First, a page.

The book is an interesting collation and provides a 360-degree perspective of a significant aspect of the Indian Armed Forces. It fills a major gap in legal studies as it is first of its kind dealing exclusively with Article 33, with all parliamentary debates and legal cases organised systematically in a single narration. It exhorts the Parliament, the judiciary as well as the armed forces to reinterpret the spirit behind Article 33 in the current context and make the justice deliverance system in the armed force fair, just and transparent. With a detailed historic background and judicial cases, this is an apt backgrounder for legislative and judicial functionaries. The book is a must-read for all personnel of the Indian Armed Forces so that they know and understand the legality, meaning and interpretation of human rights. A reduction in the use of legal lexicon for easy understanding by the armed forces personnel who are not legally trained would have been appropriate. Notwithstanding this limitation, the book will help the armed forces to focus on its internal management of human and fundamental rights and that will have an obvious fall out on their engagement with the external environment.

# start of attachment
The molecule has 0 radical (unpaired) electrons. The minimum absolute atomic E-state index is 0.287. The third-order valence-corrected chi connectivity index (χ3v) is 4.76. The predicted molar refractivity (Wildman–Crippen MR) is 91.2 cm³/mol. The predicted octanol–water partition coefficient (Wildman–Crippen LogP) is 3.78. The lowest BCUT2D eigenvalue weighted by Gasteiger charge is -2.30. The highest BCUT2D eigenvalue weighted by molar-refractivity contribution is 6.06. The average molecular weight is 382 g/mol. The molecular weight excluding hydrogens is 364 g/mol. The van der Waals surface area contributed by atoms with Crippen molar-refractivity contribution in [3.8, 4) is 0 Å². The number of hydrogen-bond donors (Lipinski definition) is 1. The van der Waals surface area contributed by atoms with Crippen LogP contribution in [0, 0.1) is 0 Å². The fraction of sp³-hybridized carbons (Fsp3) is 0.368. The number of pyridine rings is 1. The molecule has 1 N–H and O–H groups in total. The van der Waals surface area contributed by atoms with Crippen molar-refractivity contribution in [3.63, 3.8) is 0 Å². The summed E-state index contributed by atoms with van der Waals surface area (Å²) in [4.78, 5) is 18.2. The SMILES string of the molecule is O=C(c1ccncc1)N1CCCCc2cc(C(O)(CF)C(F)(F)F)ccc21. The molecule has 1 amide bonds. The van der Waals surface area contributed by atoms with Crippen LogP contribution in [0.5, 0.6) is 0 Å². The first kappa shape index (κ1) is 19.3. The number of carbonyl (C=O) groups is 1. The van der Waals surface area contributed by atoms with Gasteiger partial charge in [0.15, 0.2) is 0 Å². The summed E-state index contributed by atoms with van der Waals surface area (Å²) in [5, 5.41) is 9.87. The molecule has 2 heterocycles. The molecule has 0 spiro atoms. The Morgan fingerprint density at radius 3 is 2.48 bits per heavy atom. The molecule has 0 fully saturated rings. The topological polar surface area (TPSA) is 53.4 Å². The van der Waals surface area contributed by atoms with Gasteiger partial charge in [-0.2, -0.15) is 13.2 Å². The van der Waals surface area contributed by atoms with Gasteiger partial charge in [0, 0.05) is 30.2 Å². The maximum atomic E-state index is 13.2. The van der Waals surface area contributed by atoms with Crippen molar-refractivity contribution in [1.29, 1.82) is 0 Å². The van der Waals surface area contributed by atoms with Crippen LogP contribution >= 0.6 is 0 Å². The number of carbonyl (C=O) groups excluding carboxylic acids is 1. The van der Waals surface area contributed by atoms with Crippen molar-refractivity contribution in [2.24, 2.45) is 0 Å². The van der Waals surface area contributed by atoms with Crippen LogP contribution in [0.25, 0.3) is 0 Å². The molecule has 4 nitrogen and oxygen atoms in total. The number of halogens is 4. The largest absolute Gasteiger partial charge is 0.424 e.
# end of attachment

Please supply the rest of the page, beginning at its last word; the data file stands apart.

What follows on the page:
Originally published in Journal of Defence Studies, Vol. 14, No. 3, July-September 2020, pp. 73-76, Manohar Parrikar Institute for Defence Studies and Analyses (www.idsa.in), New Delhi.
Group Captain Kishore Kumar Khera VM is an independent analyst. He served as a fighter pilot in the Indian Air Force for 33 years. He was a pioneer member of the Composite Battle Response and Analysis (COBRA) Group and headed the Operational Planning and Analysis Group at Air Headquarters. He was awarded Vayu Sena Medal in 2005. He was a Research Fellow at the Manohar Parrikar Institute for Defence Studies and Analyses, New Delhi from 2017 to 2019.